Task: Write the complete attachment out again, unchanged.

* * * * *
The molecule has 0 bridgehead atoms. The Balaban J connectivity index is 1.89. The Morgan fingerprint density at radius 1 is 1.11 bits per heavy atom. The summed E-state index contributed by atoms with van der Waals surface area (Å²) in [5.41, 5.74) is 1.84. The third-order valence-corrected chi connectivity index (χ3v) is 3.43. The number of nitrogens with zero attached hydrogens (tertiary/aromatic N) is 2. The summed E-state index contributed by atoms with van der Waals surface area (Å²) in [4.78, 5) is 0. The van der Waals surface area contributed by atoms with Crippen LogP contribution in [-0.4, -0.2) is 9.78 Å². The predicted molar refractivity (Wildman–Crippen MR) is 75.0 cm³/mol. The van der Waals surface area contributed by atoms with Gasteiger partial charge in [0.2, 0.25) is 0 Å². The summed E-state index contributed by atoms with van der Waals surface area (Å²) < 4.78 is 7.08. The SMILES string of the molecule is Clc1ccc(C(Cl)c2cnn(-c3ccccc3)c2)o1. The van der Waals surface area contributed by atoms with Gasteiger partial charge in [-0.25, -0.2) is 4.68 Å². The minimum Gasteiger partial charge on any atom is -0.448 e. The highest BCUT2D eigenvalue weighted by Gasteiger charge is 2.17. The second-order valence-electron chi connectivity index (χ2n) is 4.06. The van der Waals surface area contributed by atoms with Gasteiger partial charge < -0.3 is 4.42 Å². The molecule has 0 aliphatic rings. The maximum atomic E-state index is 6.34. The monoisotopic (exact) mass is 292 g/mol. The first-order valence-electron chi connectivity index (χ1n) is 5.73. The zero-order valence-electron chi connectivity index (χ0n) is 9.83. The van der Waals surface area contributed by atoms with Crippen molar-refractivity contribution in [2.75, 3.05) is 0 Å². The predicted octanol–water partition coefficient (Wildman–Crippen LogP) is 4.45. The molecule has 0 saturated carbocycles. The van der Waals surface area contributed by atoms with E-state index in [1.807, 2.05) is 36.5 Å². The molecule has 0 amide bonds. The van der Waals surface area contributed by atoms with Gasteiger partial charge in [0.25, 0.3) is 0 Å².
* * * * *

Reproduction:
The molecule has 0 bridgehead atoms. The Balaban J connectivity index is 1.89. The Morgan fingerprint density at radius 1 is 1.11 bits per heavy atom. The summed E-state index contributed by atoms with van der Waals surface area (Å²) in [5.41, 5.74) is 1.84. The third-order valence-corrected chi connectivity index (χ3v) is 3.43. The number of nitrogens with zero attached hydrogens (tertiary/aromatic N) is 2. The summed E-state index contributed by atoms with van der Waals surface area (Å²) in [4.78, 5) is 0. The van der Waals surface area contributed by atoms with Crippen LogP contribution in [-0.4, -0.2) is 9.78 Å². The predicted molar refractivity (Wildman–Crippen MR) is 75.0 cm³/mol. The van der Waals surface area contributed by atoms with Gasteiger partial charge in [0.2, 0.25) is 0 Å². The summed E-state index contributed by atoms with van der Waals surface area (Å²) < 4.78 is 7.08. The SMILES string of the molecule is Clc1ccc(C(Cl)c2cnn(-c3ccccc3)c2)o1. The van der Waals surface area contributed by atoms with Gasteiger partial charge in [-0.25, -0.2) is 4.68 Å². The minimum Gasteiger partial charge on any atom is -0.448 e. The highest BCUT2D eigenvalue weighted by Gasteiger charge is 2.17. The second-order valence-electron chi connectivity index (χ2n) is 4.06. The van der Waals surface area contributed by atoms with Gasteiger partial charge < -0.3 is 4.42 Å². The molecule has 0 aliphatic rings. The maximum atomic E-state index is 6.34. The monoisotopic (exact) mass is 292 g/mol. The first-order valence-electron chi connectivity index (χ1n) is 5.73. The zero-order valence-electron chi connectivity index (χ0n) is 9.83. The van der Waals surface area contributed by atoms with Crippen molar-refractivity contribution in [2.75, 3.05) is 0 Å². The predicted octanol–water partition coefficient (Wildman–Crippen LogP) is 4.45. The molecule has 0 saturated carbocycles. The van der Waals surface area contributed by atoms with E-state index in [1.807, 2.05) is 36.5 Å². The molecule has 0 amide bonds. The van der Waals surface area contributed by atoms with Gasteiger partial charge in [0.25, 0.3) is 0 Å².